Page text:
With a deal on the debt ceiling easing macro concerns, the implications of avoiding a default could pose new challenges for ETF investors.
“Interest rates are lower than you would think in the Treasury market,” Howard Lutnick, chairman and CEO of BGC Partners, told CNBC’s Bob Pisani on “ETF Edge” on Wednesday.
“Now [The Fed] will hit it with trillions of dollars of sales that will drive short-term interest rates higher,” he said. “And that will feel like a rate hike.”
Lutnik explained that the pressure from the Fed’s selloff will spur the central bank to hold off on raising interest rates again. Also, the trillions of dollars pulled out of the regional banking system and put into money market funds added pressure on big and systemic banks, he said, increasing the Fed’s constraints.
“The Fed is not raising [rates]don’t buy it,” Lutnick said. “They don’t raise.”
While the effect is positive for investors worried about further hikes, raising the debt ceiling next year could accelerate global liquidity drain.
“Low rates make people take risks [and] go buy stocks,” Lutnick said. “Now you have people saying, ‘Hey, maybe I should just put my money in Treasurys. I get 5% no risk. And that’s money coming from the stock market.”
As money market yields continue to rise, Lutnick said he sees capital continuing to flow out of stocks and into money market funds and government bond ETFs.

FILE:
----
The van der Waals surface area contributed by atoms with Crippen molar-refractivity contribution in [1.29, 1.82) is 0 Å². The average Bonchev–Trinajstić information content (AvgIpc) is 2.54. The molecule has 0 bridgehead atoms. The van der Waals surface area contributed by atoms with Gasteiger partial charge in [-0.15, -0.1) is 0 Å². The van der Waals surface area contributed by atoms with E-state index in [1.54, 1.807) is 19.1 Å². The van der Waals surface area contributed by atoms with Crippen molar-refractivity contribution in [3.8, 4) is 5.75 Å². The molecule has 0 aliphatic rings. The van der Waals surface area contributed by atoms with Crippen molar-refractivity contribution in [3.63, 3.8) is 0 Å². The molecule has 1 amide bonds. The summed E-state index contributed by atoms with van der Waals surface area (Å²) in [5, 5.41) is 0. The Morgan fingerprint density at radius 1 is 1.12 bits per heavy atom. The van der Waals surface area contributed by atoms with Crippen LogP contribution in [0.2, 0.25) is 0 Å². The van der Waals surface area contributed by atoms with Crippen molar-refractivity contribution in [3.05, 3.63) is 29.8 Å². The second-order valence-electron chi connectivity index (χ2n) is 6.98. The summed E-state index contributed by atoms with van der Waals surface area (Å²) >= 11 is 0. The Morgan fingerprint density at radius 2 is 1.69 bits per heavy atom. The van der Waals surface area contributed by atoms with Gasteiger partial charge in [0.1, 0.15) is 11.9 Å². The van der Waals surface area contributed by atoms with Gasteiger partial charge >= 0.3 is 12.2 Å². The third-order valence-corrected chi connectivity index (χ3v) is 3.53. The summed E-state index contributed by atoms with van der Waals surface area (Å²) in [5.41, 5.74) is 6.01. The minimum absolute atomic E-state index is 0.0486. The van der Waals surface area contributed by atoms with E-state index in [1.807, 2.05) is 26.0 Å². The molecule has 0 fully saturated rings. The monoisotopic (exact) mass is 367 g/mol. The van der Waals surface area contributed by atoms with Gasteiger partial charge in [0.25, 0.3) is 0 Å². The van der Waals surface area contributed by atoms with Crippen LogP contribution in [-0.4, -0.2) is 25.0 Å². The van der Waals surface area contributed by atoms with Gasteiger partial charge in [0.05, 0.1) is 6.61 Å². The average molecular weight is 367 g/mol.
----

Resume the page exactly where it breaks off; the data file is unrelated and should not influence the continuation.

“You’re going to see the stock market go away, but the bond market is going to continue to attract money and get a lot of power,” Lutnick said.
But as investors prepare for an influx of Treasuries to enter the market, Tradeweb CEO Billy Hult stressed the importance of finding liquidity in the market to get a sense of how the government bond market is performing.
“The most sophisticated players that live and breathe in my space are oriented toward creating ETF technology around liquidity,” Hult said in the same segment. “This market is extremely solid.”
Hult explained that the incorporation of greater transparency, cost efficiency and technology into fixed income funds has helped accelerate the development of the bond market. In turn, he said, investors’ interest in bonds and government bonds will eventually be expressed through ETFs.
“That’s not going to change,” Hult said. It’s the easier and more liquid way to express an opinion.”